Foundations of Photography: Composition – Filling the Frame
Foundations of photography: composition and filling the frame. Filling the entire frame makes for some very pleasing compositions. It eliminates all the background distractions and really emphasizes the subject. There are many ways to do this. First, you could just move closer to the subject. Second, use a zoom or telephoto lens to fill the frame. As a last resort, you could crop the image on the computer in post processing. Doing it this way will cause you to lose a lot of image data, however.
The best way to learn is to practice. Try this exercise.
Find an interesting subject, whether it’s a tree, a building, a person, anything. We will use a tree in this example. Now, take a photograph with as much of the subject in the frame as you can. You can likely see that there is a ton of distracting things in the background. Maybe there are more trees and bushes or a building or something in the frame that distracts the viewer from the main subject. Next, walk right up to the tree and point your camera upwards. Take another photograph. You can still see that the subject is a tree, but the image isn’t cluttered with other things. It’s mostly leaves and branches and maybe a little sky peeking through. Finally, find an interesting leaf hanging on that tree, zoom in so the leaf is the only thing in the frame, and take another shot. The shape of the leaf may even tell the viewer what kind of tree they are looking at.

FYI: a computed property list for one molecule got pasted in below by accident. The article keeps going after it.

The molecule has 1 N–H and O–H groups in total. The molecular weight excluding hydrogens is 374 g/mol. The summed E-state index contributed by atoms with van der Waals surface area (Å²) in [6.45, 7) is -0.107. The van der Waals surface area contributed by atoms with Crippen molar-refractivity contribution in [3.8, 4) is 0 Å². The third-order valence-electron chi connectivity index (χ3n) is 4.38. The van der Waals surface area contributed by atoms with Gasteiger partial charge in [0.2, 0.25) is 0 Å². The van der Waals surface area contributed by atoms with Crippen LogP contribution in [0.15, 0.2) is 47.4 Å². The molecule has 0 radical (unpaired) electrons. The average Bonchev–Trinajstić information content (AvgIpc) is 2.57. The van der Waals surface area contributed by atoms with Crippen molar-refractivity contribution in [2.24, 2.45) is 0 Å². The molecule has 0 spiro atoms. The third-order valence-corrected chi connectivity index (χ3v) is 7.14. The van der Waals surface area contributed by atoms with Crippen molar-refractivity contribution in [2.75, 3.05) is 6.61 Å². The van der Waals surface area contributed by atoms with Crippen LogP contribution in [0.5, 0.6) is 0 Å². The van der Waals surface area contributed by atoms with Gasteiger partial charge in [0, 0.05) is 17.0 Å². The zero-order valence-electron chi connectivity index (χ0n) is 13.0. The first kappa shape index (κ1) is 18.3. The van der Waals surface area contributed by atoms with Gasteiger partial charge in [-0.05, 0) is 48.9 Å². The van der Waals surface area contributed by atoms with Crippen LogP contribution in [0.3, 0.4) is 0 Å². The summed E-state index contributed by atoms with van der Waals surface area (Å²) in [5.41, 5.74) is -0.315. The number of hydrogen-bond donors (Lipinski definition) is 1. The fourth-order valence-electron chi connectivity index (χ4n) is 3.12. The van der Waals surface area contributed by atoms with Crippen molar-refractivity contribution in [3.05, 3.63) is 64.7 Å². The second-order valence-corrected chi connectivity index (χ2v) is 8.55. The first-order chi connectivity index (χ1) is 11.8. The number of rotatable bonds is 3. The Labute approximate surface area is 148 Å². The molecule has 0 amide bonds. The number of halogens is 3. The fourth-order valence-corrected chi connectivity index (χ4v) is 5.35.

Try taking a portrait of someone up close. Crop part of their face so that you only see the eyes, or so you can only see from the bottom or their chin to their hairline. Flowers are great for filling the frame. The main subject could be the center of the flower with the pedals serving as the background.
With practice you will soon be making incredible photographs by filling the entire frame. Make sure you contact us and let Advanced Media Integration put all those awesome photographs on CD or DVD.
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